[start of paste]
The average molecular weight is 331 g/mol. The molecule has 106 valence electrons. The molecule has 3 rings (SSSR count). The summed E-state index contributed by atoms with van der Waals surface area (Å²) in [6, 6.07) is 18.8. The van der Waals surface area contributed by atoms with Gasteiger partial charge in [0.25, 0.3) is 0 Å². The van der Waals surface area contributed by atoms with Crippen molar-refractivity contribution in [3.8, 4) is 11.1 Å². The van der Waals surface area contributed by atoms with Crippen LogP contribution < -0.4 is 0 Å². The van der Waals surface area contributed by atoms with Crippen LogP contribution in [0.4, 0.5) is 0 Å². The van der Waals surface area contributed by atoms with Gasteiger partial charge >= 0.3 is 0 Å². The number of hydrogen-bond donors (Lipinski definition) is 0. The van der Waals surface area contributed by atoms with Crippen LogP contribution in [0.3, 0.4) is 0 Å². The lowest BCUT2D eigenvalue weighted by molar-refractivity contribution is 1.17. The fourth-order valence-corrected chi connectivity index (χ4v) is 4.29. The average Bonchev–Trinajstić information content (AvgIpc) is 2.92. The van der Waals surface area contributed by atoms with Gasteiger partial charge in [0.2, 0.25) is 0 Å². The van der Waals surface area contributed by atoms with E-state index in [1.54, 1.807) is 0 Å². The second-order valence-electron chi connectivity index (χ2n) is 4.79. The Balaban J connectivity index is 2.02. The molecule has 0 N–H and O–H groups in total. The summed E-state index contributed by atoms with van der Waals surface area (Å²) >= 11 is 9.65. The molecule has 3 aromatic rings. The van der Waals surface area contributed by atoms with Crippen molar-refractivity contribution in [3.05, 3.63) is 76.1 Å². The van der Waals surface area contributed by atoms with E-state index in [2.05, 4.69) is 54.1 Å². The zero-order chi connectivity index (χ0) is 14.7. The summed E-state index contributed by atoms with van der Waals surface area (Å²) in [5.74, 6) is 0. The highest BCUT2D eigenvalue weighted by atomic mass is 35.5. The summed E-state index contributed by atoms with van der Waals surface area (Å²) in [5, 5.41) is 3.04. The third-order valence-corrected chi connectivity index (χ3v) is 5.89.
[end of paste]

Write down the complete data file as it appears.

The average molecular weight is 331 g/mol. The molecule has 106 valence electrons. The molecule has 3 rings (SSSR count). The summed E-state index contributed by atoms with van der Waals surface area (Å²) in [6, 6.07) is 18.8. The van der Waals surface area contributed by atoms with Gasteiger partial charge in [0.25, 0.3) is 0 Å². The van der Waals surface area contributed by atoms with Crippen molar-refractivity contribution in [3.8, 4) is 11.1 Å². The van der Waals surface area contributed by atoms with Crippen LogP contribution < -0.4 is 0 Å². The van der Waals surface area contributed by atoms with Crippen LogP contribution in [0.4, 0.5) is 0 Å². The van der Waals surface area contributed by atoms with Gasteiger partial charge >= 0.3 is 0 Å². The number of hydrogen-bond donors (Lipinski definition) is 0. The van der Waals surface area contributed by atoms with Crippen LogP contribution in [0.3, 0.4) is 0 Å². The lowest BCUT2D eigenvalue weighted by molar-refractivity contribution is 1.17. The fourth-order valence-corrected chi connectivity index (χ4v) is 4.29. The average Bonchev–Trinajstić information content (AvgIpc) is 2.92. The van der Waals surface area contributed by atoms with Gasteiger partial charge in [0.2, 0.25) is 0 Å². The van der Waals surface area contributed by atoms with E-state index in [1.54, 1.807) is 0 Å². The second-order valence-electron chi connectivity index (χ2n) is 4.79. The Balaban J connectivity index is 2.02. The molecule has 0 N–H and O–H groups in total. The summed E-state index contributed by atoms with van der Waals surface area (Å²) >= 11 is 9.65. The molecule has 3 aromatic rings. The van der Waals surface area contributed by atoms with Crippen molar-refractivity contribution in [3.05, 3.63) is 76.1 Å². The van der Waals surface area contributed by atoms with E-state index in [2.05, 4.69) is 54.1 Å². The zero-order chi connectivity index (χ0) is 14.7. The summed E-state index contributed by atoms with van der Waals surface area (Å²) in [5.74, 6) is 0. The highest BCUT2D eigenvalue weighted by atomic mass is 35.5. The summed E-state index contributed by atoms with van der Waals surface area (Å²) in [5, 5.41) is 3.04. The third-order valence-corrected chi connectivity index (χ3v) is 5.89.